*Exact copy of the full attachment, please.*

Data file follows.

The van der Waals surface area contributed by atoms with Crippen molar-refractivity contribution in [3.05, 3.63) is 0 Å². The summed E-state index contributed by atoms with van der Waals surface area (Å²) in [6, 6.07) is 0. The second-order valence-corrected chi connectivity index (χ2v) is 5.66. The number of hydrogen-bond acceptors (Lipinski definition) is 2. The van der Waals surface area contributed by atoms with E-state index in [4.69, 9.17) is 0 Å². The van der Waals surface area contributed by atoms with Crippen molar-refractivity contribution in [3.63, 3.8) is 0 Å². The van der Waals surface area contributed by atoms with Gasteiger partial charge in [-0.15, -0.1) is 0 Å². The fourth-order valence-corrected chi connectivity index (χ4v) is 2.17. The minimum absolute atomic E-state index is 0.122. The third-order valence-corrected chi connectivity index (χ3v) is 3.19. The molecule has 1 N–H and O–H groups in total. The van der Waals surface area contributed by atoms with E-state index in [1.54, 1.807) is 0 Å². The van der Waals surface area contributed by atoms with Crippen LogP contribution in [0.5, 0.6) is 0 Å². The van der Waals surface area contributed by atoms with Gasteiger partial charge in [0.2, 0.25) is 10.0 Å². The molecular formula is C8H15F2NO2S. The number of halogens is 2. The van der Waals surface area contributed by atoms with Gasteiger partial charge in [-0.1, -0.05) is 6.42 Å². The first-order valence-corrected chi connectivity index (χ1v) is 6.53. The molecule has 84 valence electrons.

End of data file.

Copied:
The van der Waals surface area contributed by atoms with Crippen molar-refractivity contribution in [3.05, 3.63) is 0 Å². The summed E-state index contributed by atoms with van der Waals surface area (Å²) in [6, 6.07) is 0. The second-order valence-corrected chi connectivity index (χ2v) is 5.66. The number of hydrogen-bond acceptors (Lipinski definition) is 2. The van der Waals surface area contributed by atoms with E-state index in [4.69, 9.17) is 0 Å². The van der Waals surface area contributed by atoms with Crippen molar-refractivity contribution in [3.63, 3.8) is 0 Å². The van der Waals surface area contributed by atoms with Gasteiger partial charge in [-0.15, -0.1) is 0 Å². The fourth-order valence-corrected chi connectivity index (χ4v) is 2.17. The minimum absolute atomic E-state index is 0.122. The third-order valence-corrected chi connectivity index (χ3v) is 3.19. The molecule has 1 N–H and O–H groups in total. The van der Waals surface area contributed by atoms with E-state index in [1.54, 1.807) is 0 Å². The van der Waals surface area contributed by atoms with Crippen LogP contribution in [0.5, 0.6) is 0 Å². The van der Waals surface area contributed by atoms with Gasteiger partial charge in [0.2, 0.25) is 10.0 Å². The molecular formula is C8H15F2NO2S. The number of halogens is 2. The van der Waals surface area contributed by atoms with Gasteiger partial charge in [-0.1, -0.05) is 6.42 Å². The first-order valence-corrected chi connectivity index (χ1v) is 6.53. The molecule has 84 valence electrons.